Richmond, California was the first city in the state to place a soda tax on the ballot. El Monte in southern California soon followed with a similar levy. Both Measures N and H failed to pass, but voters across the country and within our practice paid close attention to the issues they raised.
Soda, juice, flavored milk, and sports drinks are the number one sources of added sugar in children’s diets today. As we move past election season, let’s revisit why sugary drinks have such taxing effects on the youngest of consumers:
- According to HealthyBoston, it would take 15 cookies to consume the same amount of sugar in a regular, 16.5 oz. bottle of soda. That’s a lot of cookies. (The average American consumes six 12 oz. cans a week – about 64 cookies worth of sugar!)
- Imagine how consuming 64 cookies a week would increase the number on your weight scale. The rise in soda consumption over the past 30 years is directly linked to the prevalence of childhood obesity and diabetes.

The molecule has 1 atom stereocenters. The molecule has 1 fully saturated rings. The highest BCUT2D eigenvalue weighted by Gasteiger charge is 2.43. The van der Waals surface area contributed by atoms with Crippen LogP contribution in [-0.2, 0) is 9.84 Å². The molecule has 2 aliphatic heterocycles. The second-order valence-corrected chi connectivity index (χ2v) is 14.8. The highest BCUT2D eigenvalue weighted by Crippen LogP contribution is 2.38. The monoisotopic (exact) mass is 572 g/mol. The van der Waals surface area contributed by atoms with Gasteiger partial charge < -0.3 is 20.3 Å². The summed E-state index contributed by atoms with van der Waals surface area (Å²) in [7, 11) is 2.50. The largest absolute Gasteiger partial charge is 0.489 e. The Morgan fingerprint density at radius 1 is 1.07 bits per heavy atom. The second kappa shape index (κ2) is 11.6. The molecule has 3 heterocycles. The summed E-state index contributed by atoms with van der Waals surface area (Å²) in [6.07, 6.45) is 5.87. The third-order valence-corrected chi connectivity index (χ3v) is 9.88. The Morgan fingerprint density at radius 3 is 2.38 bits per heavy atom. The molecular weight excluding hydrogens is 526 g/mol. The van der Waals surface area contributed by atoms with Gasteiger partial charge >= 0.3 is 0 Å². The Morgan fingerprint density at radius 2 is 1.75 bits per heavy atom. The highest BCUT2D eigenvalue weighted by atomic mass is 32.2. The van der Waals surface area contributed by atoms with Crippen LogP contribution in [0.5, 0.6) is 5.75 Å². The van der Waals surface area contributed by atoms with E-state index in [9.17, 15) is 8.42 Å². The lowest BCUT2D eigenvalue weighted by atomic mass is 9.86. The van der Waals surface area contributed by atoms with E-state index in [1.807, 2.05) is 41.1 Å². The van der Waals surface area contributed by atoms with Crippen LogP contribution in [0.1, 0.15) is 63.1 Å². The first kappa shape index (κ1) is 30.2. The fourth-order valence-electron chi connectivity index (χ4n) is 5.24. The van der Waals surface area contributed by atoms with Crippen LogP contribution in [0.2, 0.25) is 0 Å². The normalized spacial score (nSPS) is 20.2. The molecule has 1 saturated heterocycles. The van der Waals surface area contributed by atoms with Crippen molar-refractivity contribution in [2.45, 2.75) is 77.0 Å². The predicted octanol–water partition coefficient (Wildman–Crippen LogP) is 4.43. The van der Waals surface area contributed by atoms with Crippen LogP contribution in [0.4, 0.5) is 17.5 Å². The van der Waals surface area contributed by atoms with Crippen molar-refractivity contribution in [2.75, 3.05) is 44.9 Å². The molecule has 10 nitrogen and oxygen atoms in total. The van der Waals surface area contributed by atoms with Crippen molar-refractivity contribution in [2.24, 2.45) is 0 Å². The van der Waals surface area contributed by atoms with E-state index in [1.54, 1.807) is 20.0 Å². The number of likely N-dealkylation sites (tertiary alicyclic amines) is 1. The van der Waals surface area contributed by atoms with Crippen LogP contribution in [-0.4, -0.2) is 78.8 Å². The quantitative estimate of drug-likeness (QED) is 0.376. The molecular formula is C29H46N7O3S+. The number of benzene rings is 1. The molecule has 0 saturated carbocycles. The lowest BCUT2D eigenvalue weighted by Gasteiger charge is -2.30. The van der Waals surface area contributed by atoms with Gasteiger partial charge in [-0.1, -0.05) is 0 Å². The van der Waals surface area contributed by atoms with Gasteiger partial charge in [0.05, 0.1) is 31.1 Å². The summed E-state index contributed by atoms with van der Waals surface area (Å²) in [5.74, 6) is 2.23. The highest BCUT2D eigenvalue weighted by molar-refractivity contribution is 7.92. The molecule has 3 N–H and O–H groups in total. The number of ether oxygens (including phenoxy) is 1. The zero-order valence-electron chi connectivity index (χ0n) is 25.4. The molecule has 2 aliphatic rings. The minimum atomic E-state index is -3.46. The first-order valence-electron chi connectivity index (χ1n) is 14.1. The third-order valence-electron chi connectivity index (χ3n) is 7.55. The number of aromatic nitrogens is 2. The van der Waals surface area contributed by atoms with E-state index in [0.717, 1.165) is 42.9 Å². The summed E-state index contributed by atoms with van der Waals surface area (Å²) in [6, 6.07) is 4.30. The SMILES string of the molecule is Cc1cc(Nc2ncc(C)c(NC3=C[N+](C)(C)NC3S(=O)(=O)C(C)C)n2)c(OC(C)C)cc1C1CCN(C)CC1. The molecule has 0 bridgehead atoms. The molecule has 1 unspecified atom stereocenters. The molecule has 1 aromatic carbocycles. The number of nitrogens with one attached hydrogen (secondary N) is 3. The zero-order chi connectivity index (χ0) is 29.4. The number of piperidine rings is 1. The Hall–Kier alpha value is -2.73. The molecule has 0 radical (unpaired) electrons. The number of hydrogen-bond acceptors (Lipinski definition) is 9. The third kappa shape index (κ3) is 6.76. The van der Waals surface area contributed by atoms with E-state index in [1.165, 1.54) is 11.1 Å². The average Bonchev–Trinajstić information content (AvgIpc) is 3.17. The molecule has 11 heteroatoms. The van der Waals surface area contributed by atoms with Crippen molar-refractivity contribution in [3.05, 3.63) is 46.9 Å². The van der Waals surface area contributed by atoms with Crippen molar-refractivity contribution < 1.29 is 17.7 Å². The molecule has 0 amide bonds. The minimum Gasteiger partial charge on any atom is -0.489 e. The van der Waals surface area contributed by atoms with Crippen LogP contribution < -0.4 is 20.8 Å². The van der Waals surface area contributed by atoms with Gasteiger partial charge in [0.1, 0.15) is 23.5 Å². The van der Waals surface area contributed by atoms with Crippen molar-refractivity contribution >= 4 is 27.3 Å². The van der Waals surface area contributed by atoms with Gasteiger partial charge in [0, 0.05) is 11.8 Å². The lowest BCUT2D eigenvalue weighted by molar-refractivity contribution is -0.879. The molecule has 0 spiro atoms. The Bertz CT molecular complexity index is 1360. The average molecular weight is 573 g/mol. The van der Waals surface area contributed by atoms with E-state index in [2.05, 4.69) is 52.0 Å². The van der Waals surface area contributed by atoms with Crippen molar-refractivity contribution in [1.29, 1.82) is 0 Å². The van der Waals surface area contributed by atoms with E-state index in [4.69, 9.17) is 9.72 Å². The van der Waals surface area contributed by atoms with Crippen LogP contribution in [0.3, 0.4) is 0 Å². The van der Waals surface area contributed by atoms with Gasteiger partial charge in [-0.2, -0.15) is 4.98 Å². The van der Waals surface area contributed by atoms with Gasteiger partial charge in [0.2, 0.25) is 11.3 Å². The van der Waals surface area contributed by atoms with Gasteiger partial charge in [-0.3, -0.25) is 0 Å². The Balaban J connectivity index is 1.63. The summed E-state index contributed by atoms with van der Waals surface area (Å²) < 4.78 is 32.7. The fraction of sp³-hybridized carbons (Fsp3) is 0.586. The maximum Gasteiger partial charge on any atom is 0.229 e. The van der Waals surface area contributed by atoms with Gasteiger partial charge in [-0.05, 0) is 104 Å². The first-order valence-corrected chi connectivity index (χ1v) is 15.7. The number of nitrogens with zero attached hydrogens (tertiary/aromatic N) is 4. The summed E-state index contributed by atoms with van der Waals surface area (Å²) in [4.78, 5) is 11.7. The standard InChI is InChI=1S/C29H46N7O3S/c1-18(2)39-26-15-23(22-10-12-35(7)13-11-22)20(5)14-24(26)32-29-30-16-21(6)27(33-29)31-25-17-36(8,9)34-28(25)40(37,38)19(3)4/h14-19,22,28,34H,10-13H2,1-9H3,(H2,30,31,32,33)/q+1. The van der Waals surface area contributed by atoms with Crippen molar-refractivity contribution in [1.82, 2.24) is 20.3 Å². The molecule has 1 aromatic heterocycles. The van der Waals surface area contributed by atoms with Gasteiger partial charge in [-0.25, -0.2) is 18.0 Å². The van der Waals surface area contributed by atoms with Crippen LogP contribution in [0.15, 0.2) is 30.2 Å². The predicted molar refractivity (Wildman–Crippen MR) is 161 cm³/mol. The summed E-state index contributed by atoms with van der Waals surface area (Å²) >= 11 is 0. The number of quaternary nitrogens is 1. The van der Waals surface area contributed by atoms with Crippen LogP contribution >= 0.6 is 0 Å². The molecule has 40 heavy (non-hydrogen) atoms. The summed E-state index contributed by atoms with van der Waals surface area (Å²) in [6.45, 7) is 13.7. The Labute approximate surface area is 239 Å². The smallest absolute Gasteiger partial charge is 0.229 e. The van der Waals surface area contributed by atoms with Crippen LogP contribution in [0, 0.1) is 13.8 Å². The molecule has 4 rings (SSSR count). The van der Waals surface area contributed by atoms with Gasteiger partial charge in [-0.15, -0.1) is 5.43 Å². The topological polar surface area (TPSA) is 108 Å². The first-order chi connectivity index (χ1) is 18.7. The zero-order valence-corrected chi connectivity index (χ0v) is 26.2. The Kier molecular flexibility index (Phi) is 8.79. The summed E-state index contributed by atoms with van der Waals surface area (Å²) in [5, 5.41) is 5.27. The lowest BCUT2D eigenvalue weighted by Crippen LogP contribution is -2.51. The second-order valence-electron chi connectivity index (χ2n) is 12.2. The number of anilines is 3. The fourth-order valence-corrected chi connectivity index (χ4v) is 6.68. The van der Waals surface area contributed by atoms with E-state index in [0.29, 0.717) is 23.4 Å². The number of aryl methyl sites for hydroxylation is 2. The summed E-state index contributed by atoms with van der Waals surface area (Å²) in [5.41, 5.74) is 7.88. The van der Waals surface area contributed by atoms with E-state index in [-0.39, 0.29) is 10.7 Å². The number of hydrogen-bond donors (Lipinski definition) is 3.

- A child who’s just eaten the equivalent of 15 cookies won’t be hungry for much else. Sugary beverages displace the nutrients that would be ingested in more nourishing foods.
- We all know sugar contributes to tooth decay. In addition to being sugary, soda is highly acidic. In just 20 minutes, the acids begin working to dissolve tooth enamel. Imagine when a child forgets to brush his teeth, only to drink more soda the next day…
- Add to the sugary beverages an onslaught of sugary foods like sweetened cereal, pastries, and even pasta sauce. Soda, juice, and sports drink are not the only source of sugar, but as liquids, they are absorbed by the body more quickly. Simply substituting water for sugary drinks is a big step in the right direction.
Do you think soda should be taxed? What are some other ways we can curb our kids’ consumption of sugary drinks?